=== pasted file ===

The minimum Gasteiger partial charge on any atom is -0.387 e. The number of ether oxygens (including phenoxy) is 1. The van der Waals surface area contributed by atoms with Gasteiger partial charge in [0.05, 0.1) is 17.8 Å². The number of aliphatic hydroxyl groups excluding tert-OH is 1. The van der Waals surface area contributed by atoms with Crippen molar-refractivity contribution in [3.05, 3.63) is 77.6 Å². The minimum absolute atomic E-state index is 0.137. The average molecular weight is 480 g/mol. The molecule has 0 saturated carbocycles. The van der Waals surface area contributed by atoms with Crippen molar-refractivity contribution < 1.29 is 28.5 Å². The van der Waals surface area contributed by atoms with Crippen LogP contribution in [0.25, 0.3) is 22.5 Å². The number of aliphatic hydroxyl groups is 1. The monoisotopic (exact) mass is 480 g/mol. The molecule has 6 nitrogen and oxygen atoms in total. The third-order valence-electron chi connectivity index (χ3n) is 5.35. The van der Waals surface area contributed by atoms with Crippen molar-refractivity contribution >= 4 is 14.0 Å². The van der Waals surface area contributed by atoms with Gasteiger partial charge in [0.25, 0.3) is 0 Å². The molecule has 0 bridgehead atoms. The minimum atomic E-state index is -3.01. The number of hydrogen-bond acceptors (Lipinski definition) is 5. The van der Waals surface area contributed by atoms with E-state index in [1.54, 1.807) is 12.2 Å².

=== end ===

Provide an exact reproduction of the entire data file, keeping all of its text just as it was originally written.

The minimum Gasteiger partial charge on any atom is -0.387 e. The number of ether oxygens (including phenoxy) is 1. The van der Waals surface area contributed by atoms with Gasteiger partial charge in [0.05, 0.1) is 17.8 Å². The number of aliphatic hydroxyl groups excluding tert-OH is 1. The van der Waals surface area contributed by atoms with Crippen molar-refractivity contribution in [3.05, 3.63) is 77.6 Å². The minimum absolute atomic E-state index is 0.137. The average molecular weight is 480 g/mol. The molecule has 0 saturated carbocycles. The van der Waals surface area contributed by atoms with Crippen molar-refractivity contribution < 1.29 is 28.5 Å². The van der Waals surface area contributed by atoms with Crippen LogP contribution in [0.25, 0.3) is 22.5 Å². The number of aliphatic hydroxyl groups is 1. The monoisotopic (exact) mass is 480 g/mol. The molecule has 6 nitrogen and oxygen atoms in total. The third-order valence-electron chi connectivity index (χ3n) is 5.35. The van der Waals surface area contributed by atoms with Crippen molar-refractivity contribution >= 4 is 14.0 Å². The van der Waals surface area contributed by atoms with Gasteiger partial charge in [0.25, 0.3) is 0 Å². The molecule has 0 bridgehead atoms. The minimum atomic E-state index is -3.01. The number of hydrogen-bond acceptors (Lipinski definition) is 5. The van der Waals surface area contributed by atoms with E-state index in [1.54, 1.807) is 12.2 Å².